Saturday, February 6, 2010

A day with Kent McCuddin — Thursday, February 25

Kent McCuddin considers himself to be problem solver.

As a guest speaker and presenter, he encourages others to use creative intelligence and divergent thinking to solve problems and find better ways to accomplish bigger and better things.

On Thursday, February 25, he’ll be sharing insights with students and guests at Dordt College, hosted by Dordt’s AIGA (American Institute of Graphic Arts) student group.

“The Creative Process to Developing Ideas” will be presented by McCuddin at 9:25 a.m. on Thursday in the Science and Technology Center, classroom SB108. At 2 p.m. he’ll explain methods of tapping into creative intelligence with the topic, “Divergent Thinking,” in lecture hall SB101. The public is welcome to attend both of these lectures.

Kent McCuddin is marketing manager in the Consumer Communications division of Wells’ Dairy Inc., Blue Bunny, based in Le Mars. He has extensive management experience in retail marketing communications, with expertise in art direction and as director of creative services. He serves the company in branding, advertising, SBU (Strategic Business Unit) communications, customer marketing, social and interactive media.

McCuddin will also speak to graphic design and marketing management classes during his day as guest speaker at the college.

Itinerary for Thursday, February 25:

8:00 am.
Marketing Management Class (including e-marketing students) in room CA 319
Topic: Social Media and how it applies to business.

9:25 am.
AIGA student group open event in room SB 108
Topic: The creative process to developing ideas.

11:00 am.
Lunch with students

12:25 p.m.
Graphic Design II in room CL 1310
Topic: History of graphic design.

2:00 p.m.
AIGA student group open event in room SB 101
Topic: Divergent thinking (tapping into Creative Intelligence to make ideas bigger and better).

McCuddin writes the following:
The magic is in the field philosophy.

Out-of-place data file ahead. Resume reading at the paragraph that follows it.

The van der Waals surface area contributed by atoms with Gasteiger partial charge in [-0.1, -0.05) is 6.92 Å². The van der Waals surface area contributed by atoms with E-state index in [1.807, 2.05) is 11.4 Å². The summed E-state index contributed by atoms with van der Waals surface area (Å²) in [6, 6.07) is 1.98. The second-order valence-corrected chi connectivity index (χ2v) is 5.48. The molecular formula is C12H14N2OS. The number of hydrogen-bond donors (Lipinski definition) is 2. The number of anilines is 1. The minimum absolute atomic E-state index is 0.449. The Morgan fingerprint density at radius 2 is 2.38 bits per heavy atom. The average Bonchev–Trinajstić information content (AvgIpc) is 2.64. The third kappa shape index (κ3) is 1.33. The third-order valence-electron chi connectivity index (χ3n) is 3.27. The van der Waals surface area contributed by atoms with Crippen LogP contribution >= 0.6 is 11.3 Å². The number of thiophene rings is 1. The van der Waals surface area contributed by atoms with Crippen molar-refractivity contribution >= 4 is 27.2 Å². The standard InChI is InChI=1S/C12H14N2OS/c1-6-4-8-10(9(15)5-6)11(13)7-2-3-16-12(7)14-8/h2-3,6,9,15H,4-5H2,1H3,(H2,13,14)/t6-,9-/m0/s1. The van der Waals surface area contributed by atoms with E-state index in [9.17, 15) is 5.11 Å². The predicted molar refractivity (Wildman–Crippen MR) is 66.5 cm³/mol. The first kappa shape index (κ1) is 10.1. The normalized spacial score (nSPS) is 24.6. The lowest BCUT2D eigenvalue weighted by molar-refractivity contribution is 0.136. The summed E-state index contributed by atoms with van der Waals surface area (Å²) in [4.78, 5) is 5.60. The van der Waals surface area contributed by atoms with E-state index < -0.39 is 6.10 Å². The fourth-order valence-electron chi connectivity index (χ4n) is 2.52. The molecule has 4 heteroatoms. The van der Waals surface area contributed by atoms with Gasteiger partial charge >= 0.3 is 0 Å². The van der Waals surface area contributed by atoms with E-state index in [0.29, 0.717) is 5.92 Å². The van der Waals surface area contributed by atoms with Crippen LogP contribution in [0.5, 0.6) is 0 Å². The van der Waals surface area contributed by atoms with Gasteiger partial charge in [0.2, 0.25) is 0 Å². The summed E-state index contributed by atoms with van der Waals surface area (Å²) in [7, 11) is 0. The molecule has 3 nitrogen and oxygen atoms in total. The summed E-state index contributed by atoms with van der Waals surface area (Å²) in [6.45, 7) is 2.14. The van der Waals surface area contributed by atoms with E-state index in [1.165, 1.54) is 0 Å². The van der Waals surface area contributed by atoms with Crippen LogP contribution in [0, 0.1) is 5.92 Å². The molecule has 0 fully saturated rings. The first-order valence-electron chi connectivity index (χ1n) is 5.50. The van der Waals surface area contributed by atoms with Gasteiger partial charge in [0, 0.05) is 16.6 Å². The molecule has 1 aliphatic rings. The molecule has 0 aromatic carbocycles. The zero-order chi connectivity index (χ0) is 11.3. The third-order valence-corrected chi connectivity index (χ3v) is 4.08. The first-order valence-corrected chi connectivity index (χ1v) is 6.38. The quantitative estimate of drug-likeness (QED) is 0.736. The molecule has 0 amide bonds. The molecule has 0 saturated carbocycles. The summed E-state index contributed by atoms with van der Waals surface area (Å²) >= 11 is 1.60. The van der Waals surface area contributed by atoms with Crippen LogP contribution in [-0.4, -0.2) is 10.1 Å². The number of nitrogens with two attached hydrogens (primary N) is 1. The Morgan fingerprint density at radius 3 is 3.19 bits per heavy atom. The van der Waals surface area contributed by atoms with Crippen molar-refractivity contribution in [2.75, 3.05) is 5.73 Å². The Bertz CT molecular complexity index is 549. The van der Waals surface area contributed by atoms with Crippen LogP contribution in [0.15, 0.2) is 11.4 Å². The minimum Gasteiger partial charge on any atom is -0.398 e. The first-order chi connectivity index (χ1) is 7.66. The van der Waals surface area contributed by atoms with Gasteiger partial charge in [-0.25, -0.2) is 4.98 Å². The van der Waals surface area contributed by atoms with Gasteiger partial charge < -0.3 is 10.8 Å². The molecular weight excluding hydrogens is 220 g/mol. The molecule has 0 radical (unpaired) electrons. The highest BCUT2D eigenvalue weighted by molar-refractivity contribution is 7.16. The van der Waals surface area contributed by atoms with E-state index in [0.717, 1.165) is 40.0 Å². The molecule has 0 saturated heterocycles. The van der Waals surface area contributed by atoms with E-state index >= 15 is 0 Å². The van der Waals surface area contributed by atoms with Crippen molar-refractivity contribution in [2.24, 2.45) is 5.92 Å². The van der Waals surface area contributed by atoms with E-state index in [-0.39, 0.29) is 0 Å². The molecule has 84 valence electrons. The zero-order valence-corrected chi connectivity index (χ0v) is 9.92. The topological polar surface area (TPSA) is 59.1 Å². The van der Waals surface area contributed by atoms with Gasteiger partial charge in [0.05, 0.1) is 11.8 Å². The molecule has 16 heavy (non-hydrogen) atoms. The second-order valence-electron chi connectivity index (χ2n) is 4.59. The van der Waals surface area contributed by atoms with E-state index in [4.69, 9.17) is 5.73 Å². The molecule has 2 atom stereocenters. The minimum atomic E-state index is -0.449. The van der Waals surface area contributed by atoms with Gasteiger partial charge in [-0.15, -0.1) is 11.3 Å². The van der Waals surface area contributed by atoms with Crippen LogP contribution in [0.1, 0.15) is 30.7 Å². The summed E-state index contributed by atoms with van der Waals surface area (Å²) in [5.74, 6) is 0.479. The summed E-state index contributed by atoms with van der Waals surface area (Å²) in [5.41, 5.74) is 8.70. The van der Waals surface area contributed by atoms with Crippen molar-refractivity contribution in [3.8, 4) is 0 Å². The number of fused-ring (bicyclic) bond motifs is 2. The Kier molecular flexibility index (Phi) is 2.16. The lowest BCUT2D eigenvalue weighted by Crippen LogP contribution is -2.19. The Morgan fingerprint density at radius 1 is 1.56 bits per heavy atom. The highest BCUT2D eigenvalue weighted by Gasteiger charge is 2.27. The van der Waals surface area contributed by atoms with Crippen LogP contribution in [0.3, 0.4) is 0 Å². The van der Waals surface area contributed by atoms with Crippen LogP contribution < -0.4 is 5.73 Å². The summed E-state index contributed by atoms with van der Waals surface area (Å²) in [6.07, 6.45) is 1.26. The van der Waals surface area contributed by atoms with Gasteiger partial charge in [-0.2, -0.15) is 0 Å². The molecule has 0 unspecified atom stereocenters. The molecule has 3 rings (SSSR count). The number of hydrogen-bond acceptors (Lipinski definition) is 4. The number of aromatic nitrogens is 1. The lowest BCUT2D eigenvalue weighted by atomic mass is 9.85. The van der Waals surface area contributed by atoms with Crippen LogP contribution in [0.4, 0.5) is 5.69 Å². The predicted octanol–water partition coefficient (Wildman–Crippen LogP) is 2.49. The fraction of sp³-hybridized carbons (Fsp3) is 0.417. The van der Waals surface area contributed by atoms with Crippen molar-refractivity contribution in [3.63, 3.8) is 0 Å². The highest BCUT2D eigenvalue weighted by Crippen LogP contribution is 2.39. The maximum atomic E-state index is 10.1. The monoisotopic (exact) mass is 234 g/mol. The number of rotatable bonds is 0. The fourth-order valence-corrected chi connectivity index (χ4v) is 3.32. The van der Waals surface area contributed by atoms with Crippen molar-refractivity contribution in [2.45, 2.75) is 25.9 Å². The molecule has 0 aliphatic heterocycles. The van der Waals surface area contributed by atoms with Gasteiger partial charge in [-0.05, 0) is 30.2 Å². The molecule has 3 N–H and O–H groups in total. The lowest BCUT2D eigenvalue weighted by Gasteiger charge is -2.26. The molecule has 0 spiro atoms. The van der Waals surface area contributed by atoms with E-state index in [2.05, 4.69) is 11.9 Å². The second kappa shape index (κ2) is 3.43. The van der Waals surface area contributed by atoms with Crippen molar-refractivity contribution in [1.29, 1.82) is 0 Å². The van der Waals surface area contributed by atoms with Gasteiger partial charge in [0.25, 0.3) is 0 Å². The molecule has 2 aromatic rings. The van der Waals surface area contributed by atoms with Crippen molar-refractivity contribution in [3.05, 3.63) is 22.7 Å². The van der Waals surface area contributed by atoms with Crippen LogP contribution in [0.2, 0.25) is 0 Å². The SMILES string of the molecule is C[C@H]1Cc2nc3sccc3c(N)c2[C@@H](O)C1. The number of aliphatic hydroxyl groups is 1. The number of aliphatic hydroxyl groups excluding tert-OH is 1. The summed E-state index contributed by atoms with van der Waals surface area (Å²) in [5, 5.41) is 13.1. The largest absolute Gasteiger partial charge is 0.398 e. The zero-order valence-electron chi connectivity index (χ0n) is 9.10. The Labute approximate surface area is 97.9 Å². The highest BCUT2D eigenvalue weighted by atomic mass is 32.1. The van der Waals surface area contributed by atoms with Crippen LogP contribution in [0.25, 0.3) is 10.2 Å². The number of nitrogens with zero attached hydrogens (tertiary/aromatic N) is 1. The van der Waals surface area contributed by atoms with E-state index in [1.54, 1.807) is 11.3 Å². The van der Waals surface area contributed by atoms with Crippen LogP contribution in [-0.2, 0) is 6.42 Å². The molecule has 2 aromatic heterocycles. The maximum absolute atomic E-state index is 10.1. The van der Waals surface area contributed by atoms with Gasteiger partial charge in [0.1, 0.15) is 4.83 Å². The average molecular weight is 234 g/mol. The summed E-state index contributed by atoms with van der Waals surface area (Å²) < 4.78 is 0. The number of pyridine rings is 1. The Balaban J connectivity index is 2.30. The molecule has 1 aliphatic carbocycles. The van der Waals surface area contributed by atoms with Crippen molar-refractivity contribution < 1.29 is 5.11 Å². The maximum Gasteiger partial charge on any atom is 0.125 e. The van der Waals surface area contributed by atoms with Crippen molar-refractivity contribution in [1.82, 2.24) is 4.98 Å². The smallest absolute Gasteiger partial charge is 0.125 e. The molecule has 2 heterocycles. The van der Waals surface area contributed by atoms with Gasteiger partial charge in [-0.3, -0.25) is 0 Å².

Creativity is a matter of preparation and experience over genetically produced ideas. Creativity falls in the same category that Thomas Edison talked about when he said, “Genius is 10 percent inspiration and 90 percent perspiration.” 90 percent of the creative process is done before you start to generate ideas. Many times the only part of the creative process anyone ever notices is the final product and they assume you just thought it up. Short and sweet, wham, you’re a genius. The reality is it takes hard work to be that creative genius.

If you were to draw a line on a piece of paper to visualize the creative process timeline, you would need to draw a long line not a short line. The first 90 percent is prep time and the last 10 percent is idea generation.

Gordon MacKenzie best illustrated this process with a story about dairy cows. “Imagine dairy cows in a field eating grass. It may not look like much, but that field is where the magic happens, turning grass into milk. Not until the cows get in the barn do you ever see the product, milk. You can’t continually milk the cows and expect to get the same quantity and quality of milk with each milking. That cow needs to spend 90 percent of their time in the field hanging around eating grass before they can deliver their milk.”

The creative person needs time in the field before they can make their magic happen. They must first fill their brains with information, have time to process that information then they can start generating creative ideas. This information gathering may come from years of experience or one meeting to review a creative brief. But it must happen.
So the next time you see a glass of milk, remember, the magic happened in the field not the barn.

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